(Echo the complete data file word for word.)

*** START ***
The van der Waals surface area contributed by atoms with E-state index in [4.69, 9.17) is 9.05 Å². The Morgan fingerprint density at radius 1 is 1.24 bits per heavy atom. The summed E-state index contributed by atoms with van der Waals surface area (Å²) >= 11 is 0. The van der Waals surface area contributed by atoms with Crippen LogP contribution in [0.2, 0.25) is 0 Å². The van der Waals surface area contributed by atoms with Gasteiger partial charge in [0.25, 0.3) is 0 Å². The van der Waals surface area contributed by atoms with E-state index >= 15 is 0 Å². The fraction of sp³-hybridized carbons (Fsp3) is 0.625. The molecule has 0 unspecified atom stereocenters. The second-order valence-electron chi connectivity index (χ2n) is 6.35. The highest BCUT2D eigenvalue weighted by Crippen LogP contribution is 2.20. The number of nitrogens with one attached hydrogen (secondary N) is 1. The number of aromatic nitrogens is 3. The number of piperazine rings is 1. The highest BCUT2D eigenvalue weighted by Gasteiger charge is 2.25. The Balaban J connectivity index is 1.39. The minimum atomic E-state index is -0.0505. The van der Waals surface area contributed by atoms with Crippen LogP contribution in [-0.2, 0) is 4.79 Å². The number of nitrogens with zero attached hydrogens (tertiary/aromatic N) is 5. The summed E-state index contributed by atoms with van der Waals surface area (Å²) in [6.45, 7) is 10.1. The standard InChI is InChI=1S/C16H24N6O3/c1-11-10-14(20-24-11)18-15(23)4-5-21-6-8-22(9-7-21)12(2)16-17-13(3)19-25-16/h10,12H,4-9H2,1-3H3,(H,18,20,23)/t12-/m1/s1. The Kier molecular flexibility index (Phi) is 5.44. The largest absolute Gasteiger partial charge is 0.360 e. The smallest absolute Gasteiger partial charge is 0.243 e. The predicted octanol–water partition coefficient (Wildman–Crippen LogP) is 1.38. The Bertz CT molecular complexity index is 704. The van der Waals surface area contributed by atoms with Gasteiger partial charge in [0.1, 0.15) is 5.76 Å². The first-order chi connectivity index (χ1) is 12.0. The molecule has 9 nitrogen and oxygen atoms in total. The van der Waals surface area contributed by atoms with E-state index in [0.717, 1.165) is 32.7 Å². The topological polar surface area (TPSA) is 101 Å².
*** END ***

The van der Waals surface area contributed by atoms with E-state index in [4.69, 9.17) is 9.05 Å². The Morgan fingerprint density at radius 1 is 1.24 bits per heavy atom. The summed E-state index contributed by atoms with van der Waals surface area (Å²) >= 11 is 0. The van der Waals surface area contributed by atoms with Crippen LogP contribution in [0.2, 0.25) is 0 Å². The van der Waals surface area contributed by atoms with Gasteiger partial charge in [0.25, 0.3) is 0 Å². The van der Waals surface area contributed by atoms with E-state index >= 15 is 0 Å². The fraction of sp³-hybridized carbons (Fsp3) is 0.625. The molecule has 0 unspecified atom stereocenters. The second-order valence-electron chi connectivity index (χ2n) is 6.35. The highest BCUT2D eigenvalue weighted by Crippen LogP contribution is 2.20. The number of nitrogens with one attached hydrogen (secondary N) is 1. The number of aromatic nitrogens is 3. The number of piperazine rings is 1. The highest BCUT2D eigenvalue weighted by Gasteiger charge is 2.25. The Balaban J connectivity index is 1.39. The minimum atomic E-state index is -0.0505. The van der Waals surface area contributed by atoms with Crippen LogP contribution in [-0.2, 0) is 4.79 Å². The number of nitrogens with zero attached hydrogens (tertiary/aromatic N) is 5. The summed E-state index contributed by atoms with van der Waals surface area (Å²) in [6.45, 7) is 10.1. The standard InChI is InChI=1S/C16H24N6O3/c1-11-10-14(20-24-11)18-15(23)4-5-21-6-8-22(9-7-21)12(2)16-17-13(3)19-25-16/h10,12H,4-9H2,1-3H3,(H,18,20,23)/t12-/m1/s1. The Kier molecular flexibility index (Phi) is 5.44. The largest absolute Gasteiger partial charge is 0.360 e. The smallest absolute Gasteiger partial charge is 0.243 e. The predicted octanol–water partition coefficient (Wildman–Crippen LogP) is 1.38. The Bertz CT molecular complexity index is 704. The van der Waals surface area contributed by atoms with Gasteiger partial charge in [0.1, 0.15) is 5.76 Å². The first-order chi connectivity index (χ1) is 12.0. The molecule has 9 nitrogen and oxygen atoms in total. The van der Waals surface area contributed by atoms with E-state index in [0.717, 1.165) is 32.7 Å². The topological polar surface area (TPSA) is 101 Å².